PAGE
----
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10 Lessons Learned From Completing An Ultra Triathlon

One unexpected, but amazing side effect of doing as many crazy races as I do is meeting people that are much (MUCH!) “crazier” than you are. Enter Dan.

I first met Dan at the Spartan Death Race, only to learn that he has done the Death Race many times. Watching him go into the race, and go through the race was truly an inspiration. I remember thinking: “This is how you finish the Death Race!”. Dan was upbeat and calm throughout the whole thing. Then again, that seems to be his basic disposition – a calm smiling presence. He is a great hugger too, and, as you know, that earns you major bonus points in my books. Never mind the fact that he has completed the Gobi March, a 250-kilometre ultra-marathon through the Gobi Desert in northwestern China, along the borders of Kazakhstan and Mongolia.

Dan is totally my bucket list crush. Swoon.

Yet I only recently learned that he is a lawyer. Lawyers seem to do quite well in the world of extreme sports (hi, Amelia!). I swear this world of racing is hilarious, because you can race with someone for a number of years without knowing what they do for a living.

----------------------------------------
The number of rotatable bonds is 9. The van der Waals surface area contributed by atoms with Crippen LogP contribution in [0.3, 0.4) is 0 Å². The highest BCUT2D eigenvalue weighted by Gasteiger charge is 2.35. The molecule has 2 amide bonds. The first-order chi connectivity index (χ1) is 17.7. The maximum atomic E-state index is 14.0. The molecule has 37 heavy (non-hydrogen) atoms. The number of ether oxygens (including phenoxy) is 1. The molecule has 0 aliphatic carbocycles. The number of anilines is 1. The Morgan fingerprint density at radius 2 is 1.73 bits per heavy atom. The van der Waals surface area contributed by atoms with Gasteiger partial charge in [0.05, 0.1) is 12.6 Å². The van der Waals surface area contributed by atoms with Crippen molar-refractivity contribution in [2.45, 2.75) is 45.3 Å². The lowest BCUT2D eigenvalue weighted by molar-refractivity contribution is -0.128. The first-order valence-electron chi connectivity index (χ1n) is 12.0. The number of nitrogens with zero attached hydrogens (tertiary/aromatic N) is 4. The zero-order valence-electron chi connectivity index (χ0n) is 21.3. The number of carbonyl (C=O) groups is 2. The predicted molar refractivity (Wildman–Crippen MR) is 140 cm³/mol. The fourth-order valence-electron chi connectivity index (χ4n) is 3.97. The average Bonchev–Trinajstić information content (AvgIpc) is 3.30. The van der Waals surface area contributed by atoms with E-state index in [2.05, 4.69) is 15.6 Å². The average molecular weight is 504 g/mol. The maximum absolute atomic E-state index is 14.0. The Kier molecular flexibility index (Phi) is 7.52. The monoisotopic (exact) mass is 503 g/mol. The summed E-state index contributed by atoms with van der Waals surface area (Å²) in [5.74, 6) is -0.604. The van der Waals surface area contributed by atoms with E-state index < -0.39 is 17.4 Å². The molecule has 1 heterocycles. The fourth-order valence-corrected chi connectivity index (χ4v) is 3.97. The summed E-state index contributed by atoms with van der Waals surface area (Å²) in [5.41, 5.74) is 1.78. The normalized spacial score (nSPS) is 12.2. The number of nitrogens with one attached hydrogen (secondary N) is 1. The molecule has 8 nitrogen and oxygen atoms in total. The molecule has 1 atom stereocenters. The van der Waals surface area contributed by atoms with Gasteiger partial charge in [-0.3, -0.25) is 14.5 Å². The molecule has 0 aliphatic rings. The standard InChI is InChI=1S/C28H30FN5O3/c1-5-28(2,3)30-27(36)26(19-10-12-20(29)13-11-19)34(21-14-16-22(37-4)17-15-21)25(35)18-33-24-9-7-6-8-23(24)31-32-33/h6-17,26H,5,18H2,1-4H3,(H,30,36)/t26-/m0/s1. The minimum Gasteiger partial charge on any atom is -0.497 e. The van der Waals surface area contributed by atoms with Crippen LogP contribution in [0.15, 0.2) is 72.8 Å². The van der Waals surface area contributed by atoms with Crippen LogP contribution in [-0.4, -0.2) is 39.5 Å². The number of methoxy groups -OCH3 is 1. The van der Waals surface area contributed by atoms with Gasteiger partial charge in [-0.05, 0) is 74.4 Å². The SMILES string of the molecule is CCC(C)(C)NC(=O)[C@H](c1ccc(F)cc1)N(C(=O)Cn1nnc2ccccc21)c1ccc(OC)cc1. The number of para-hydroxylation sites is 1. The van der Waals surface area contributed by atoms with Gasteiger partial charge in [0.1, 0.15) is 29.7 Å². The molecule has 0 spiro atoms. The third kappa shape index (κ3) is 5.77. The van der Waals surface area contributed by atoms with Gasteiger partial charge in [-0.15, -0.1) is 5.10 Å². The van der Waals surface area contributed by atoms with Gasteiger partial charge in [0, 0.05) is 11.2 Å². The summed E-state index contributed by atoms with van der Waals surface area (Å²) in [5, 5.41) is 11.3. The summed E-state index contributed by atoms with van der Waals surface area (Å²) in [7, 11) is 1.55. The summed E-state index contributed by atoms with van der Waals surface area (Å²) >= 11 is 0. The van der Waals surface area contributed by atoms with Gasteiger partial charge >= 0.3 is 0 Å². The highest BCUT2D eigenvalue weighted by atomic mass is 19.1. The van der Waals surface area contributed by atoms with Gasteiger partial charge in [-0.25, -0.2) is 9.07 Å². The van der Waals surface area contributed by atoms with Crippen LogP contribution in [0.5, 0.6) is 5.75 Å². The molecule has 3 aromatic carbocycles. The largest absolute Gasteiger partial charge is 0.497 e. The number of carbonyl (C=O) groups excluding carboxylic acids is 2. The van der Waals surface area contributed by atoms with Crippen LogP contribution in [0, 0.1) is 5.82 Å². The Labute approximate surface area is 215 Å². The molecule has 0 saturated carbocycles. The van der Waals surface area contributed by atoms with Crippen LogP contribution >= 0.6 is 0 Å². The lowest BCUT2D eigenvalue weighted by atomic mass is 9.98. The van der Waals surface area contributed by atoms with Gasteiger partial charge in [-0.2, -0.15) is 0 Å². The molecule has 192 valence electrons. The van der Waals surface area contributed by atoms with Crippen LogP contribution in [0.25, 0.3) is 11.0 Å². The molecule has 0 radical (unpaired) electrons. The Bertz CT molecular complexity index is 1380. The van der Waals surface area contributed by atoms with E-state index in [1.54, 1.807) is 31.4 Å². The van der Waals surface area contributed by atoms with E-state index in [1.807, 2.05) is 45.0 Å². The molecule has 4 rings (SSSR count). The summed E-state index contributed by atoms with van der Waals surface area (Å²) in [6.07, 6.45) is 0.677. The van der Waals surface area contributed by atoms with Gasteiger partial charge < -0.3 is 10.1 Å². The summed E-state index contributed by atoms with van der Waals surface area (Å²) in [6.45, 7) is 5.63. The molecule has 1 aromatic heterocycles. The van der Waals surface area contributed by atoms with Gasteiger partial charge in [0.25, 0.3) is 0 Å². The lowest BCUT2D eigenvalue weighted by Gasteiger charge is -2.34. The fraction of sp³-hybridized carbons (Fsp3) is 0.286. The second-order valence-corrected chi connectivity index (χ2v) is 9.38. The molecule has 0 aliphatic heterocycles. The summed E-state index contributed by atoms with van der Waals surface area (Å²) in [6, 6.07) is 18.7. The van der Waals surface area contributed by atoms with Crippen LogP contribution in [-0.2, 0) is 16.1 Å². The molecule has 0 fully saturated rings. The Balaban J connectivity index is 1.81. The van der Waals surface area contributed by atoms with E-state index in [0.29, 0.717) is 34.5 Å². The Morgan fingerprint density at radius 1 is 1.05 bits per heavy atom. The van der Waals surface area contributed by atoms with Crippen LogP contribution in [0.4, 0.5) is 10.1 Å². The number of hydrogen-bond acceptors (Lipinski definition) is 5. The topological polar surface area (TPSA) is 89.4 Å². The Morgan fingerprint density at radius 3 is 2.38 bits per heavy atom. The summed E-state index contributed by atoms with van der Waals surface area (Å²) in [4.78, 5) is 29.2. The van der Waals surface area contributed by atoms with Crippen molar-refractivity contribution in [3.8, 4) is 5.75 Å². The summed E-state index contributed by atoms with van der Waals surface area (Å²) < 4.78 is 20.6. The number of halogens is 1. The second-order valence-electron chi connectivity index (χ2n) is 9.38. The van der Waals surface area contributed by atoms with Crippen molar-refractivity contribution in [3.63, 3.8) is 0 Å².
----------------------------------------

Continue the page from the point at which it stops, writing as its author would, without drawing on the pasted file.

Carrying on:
If you Google his name (don’t you do that with all of your friends?), half of his pictures come up with him dressed in a suit, and the other half has him hauling heavy shit out of a river in the middle of a frozen river in Vermont, or something similar.

Recently, Dan has outdone himself yet again, by finishing fourth in Triple Anvil ultra triathlon in Virginia. In this interview, he speaks about participating in extreme races as a way to honour his father.

For those not privy to the world of ultra triathlons (me!), that’s the THREE TIMES the IronMan distance – swim 2.4 miles, bike 112 miles and run 26.2 miles.

In today’s post, he shares some lessons from swimming 7.2 miles, biking 336 miles, and running 78.6 miles. All in a row.

Jeez. And I’ve been complaining about running the 50k.

Here we go:

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1. Dedication

One of the main take-aways is that you don’t need the finest of gear or the fanciest of nutritional products to finish a race like this. You simply need to be dedicated to the task at hand, and committed to finishing no matter how much pain you might be in. That being said, chocolate-covered espresso beans help.

2. Hydration

Temperatures were cool and you were never far from your tent so keeping hydrated was not an issue. I switched between Nunn electrolyte water and my home-made “Michael Jordan Secret Stuff” [Space Jam reference, FTW]. It’s basically a jug of water with a ton of honey, some Gator Lyte unflavoured electrolytes, and lemon juice. It has worked fine for me. I find I digest it better than other products, including Perpeteum.

3. Shoes

I used an old, beat up pair of grey Nike running shoes. I don’t know the model. I do know that I did most of my training with them, and then ran three marathons on them. Worked fine. I probably could have purchased a fancy pair of running shoes but…meh [shrugs shoulders].

4. Sleep Deprivation